29 06, 2013

Get up and Keep Moving: Raising Resilient Kids with Autism

Living life is akin to riding a horse. One day you trot along quite serenely, the view is lovely, the air refreshing and the pace is invigorating. You and your horse travel in rhythm. Out of nowhere a sudden noise spooks the horse that is carrying you and in an instant your torso is thrown willy nilly into space and your heart leaps out of your chest while your stomach hurls up into your throat. Gravity is not your friend today. Luckily, you have been raised to be resilient and expected to stand up, dust yourself off and get on keep moving when life’s events throw you down. You have learned that the horse will settle, the journey will continue and you will enjoy the ride again. Letting our kids struggle is usually one of the toughest parts of being a parent. It can be agonizing to see them disappointed,

23 06, 2013

Clearing Up Blurred Boundaries

One thing is for sure: raising a child with autism does not come with a manual. There are no blueprints to follow for grandparenting a child with autism either. Each family will have different issues and different needs. Boundaries must be clearly delineated by open and honest communication.  Sometimes, under the guise of “help” grandparents create more anxiety and shame. Insisting that your child ‘really must do this or that’ in terms of medication or therapy can leave your adult child fraught with guilt. Your intentions are good;  you want the best for your grandchild. But be honest with yourself: you are not the one living with the day to day drudgery and exhaustion of raising a child with autism. At the risk of being too blunt, you don’t get to choose. How do grandparents work with their children who have different priorities and values? The reality of life is

16 06, 2013

Celebrating “Real” Fathers

Today we are celebrating the men all over the world that have demonstrated real love; the kind of unconditional love it takes to raise a child with autism or any disabilities. Some may be biological dads, grandpas, uncles, unrelated men or step dads.  Today we celebrate: The men who are able to look into a child's eyes and see love staring back. They see potential and gift where others may see challenge and disability. Men who didn't run when things got hard. They stuck it out and did the best they could with what they knew and what they had. Men who offer relief, affirmations and hugs to exhausted moms. They take their turn at answering the 500 questions or changing the diapers. They get up in the night so that mom can have rest. They play games, sing songs, read stories and live an active role an a child's life. Men who advocate for their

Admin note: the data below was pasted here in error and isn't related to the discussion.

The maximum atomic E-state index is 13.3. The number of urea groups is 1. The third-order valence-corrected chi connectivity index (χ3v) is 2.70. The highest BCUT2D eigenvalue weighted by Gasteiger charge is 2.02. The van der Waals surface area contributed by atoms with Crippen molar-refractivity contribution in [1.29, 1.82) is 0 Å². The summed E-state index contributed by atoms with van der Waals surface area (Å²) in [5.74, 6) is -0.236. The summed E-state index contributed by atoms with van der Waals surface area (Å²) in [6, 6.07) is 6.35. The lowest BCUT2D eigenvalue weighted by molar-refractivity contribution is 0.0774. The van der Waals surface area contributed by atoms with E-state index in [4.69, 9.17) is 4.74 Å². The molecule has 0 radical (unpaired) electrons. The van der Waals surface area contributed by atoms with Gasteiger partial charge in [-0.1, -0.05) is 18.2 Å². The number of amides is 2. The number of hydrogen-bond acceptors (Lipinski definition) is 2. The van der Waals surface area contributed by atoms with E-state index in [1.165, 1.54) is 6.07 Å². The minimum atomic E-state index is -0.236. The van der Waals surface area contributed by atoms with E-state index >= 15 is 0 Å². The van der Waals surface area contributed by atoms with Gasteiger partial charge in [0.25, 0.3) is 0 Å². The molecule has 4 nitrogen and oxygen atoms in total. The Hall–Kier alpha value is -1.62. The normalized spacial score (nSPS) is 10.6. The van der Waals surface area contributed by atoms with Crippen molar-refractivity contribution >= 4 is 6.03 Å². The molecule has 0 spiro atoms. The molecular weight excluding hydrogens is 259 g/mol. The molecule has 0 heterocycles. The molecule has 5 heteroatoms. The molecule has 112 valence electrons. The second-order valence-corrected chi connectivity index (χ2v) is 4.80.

6 06, 2013

Will Someone Unplug Me Please!

I recently attended a dance recital. I must admit, I was mesmerized. But, not by the dances. A young toddler behind me played quietly with an empty water bottle and zipped it through the air with a slightly audible SWOOSH. When the bottle fell and rolled to my feet - I couldn'€™t help but join in his game. I too, simulated the flying motion through a couple loop de loops and back onto the 'rocket'€™s'€ landing pad. He smiled and continued playing. The parents apologized and I assured them that I was not the least bit upset. In fact, I was ecstatic! Would you agree that humans in North America carry out their days in similar fashion to a pet hamster on a wheel? Round and round we go, spinning at high speeds until at some point we fall off the wheel or collapse in utter exhaustion. With all due